Mentors Play Critical Role for Female, Minority Radiologists
Mentoring can help female and minority radiologists prepare for radiologic leadership
BY JENNIFER ALLYN June 29, 2018
Finding a role model who can point you in the right direction is important to anyone in the burgeoning stages of a radiology career. But for female and minority radiology residents and early-career professionals who may face obstacles on a number of fronts, finding the right mentor is an essential step to ensuring fulfillment and longevity in the field.
However, a lack of diversity in radiology leadership positions is creating a void for young female and minority radiologists looking for a path forward or some daily perspective.
For those fortunate enough to find them, mentorship has become an impactful way to increase diversity throughout radiology, according to Vijay M. Rao, MD, the David C. Levin Professor and Chair of Radiology at Sidney Kimmel Medical College of Thomas Jefferson University and senior vice president and chair of Enterprise Radiology and Imaging at Jefferson Health, both in Philadelphia.
“Mentees like to find mentors who, in addition to sharing gender or race, might also be of the same educational background or who are of the same generation or only one generation removed,” Dr. Rao said. “This can be difficult to find and mentees may lose out on tremendous expertise and guidance by limiting themselves in this way.”
Multigenerational collaboration in clinical, academic and professional radiology settings can be beneficial, no matter what your career stage, Dr. Rao noted. Dr. Rao, RSNA president, cites her own experiences with RSNA, where a diverse variety of volunteers are working at various leadership levels.
Over the last 10 years, roughly 30 percent of RSNA’s major committees have been led by women and 33 percent of the Society’s board members have been women. Dr. Rao is the third female president of RSNA in the past decade.
A Leadership Pipeline for Female and Minority Radiologists
Creating those leadership opportunities for female and minority radiologists is important personally and to the healthof the specialty, according to Reed Omary, MD, the Carol D. & Henry P. Pendergrass Professor and Chairman, Department of Radiology and Radiological Sciences at Vanderbilt University Medical Center in Nashville.
“Why wouldn’t radiology — or any profession for that matter — want to include diverse voices?” Dr. Omary said. “There is value and insight to gain from women and minorities entering our specialty. Radiology will be more successful in the future if we empower women and minorities to be part of, and leaders in, that success.”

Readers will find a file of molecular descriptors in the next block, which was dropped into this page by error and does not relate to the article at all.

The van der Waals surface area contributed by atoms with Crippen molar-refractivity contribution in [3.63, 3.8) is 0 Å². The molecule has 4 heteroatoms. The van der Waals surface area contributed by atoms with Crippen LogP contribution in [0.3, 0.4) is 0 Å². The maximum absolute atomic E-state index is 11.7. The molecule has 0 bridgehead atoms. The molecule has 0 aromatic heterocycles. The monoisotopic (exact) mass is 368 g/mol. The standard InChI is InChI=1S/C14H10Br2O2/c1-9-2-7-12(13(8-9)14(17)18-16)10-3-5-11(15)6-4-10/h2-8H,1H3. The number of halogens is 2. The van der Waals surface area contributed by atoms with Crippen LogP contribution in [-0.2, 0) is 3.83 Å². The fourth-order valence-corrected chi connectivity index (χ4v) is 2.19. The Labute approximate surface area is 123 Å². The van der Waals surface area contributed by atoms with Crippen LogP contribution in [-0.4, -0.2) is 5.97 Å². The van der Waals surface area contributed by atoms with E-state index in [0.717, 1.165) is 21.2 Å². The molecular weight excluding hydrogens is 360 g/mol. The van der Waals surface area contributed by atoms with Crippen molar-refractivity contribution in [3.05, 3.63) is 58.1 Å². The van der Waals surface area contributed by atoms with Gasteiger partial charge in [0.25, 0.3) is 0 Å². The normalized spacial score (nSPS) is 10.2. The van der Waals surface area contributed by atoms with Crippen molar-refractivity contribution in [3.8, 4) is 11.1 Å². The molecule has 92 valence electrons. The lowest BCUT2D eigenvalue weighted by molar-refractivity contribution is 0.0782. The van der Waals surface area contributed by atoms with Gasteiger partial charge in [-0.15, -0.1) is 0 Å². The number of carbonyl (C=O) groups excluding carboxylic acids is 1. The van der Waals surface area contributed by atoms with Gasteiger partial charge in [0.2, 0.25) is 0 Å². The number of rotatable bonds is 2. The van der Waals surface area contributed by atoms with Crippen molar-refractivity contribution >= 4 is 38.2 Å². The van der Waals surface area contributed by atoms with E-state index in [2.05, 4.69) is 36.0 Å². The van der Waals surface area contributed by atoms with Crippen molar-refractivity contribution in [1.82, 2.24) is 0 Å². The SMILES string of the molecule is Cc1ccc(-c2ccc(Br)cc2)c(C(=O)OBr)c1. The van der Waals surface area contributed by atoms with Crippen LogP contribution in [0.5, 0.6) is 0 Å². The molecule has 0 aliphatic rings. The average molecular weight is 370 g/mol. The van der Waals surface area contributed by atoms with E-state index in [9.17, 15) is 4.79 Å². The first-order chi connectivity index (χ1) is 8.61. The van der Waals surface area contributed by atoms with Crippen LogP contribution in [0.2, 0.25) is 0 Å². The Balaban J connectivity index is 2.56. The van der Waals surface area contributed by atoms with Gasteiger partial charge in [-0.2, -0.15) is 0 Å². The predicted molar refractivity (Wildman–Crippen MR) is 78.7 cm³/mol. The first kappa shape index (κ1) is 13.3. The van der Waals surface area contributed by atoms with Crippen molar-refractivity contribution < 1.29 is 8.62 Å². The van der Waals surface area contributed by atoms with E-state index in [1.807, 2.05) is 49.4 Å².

Dr. Omary describes mentorship as serving like an “academic care provider” that fosters the health of the mentee, their career and their department.
“Regularly meeting with junior female and minority radiologists, as well as those in my peer group, has made me more aware of their needs and how our departments, medical centers and radiology as a whole can change to address their concerns,” Dr. Omary said. “The future of radiology can be enhanced by developing leadership incubators for women and minority radiologists to prepare them for leadership positions.”
Creating awareness about leadership opportunities in radiology has been the mission of Emory University’s Radiology Leadership Academy for nearly a decade. Over nine months, early- to mid-career faculty and staff can participate in teamwork and leadership programming designed to add diverse strength to the radiology department, the university as a whole, and the field.
“Mentoring plays a critical role in the advancement of women in medicine,” said Carolyn C. Meltzer, MD, William P. Timmie Professor and Chair, Department of Radiology and Imaging Sciences, Emory University School of Medicine, Atlanta. “Both senior female and male mentors can help to provide local and national opportunities for young female radiologists to grow professionally and build confidence. Having someone to identify key leadership opportunities and give young radiologists self-assurance to seek those opportunities, can make a huge difference in how diverse radiology leadership becomes.”
Mentoring Enhances Professional and Personal Success
Gelareh Sadigh, MD, a neuroradiology fellow at Emory, who has Dr. Meltzer as a department chair and mentor, points out that mentors also make excellent role models.
“In a strong mentoring relationship, the mentee should look up to the mentor and consciously or unconsciously become more interested and have more respect for the type of work the mentor does,” Dr. Sadigh said. “This is critically important when mentorships are initiated in medical school before a specialty is selected, because radiology is only an elective for many medical students. Having a radiologist as a mentor can increase awareness and interest in the field.”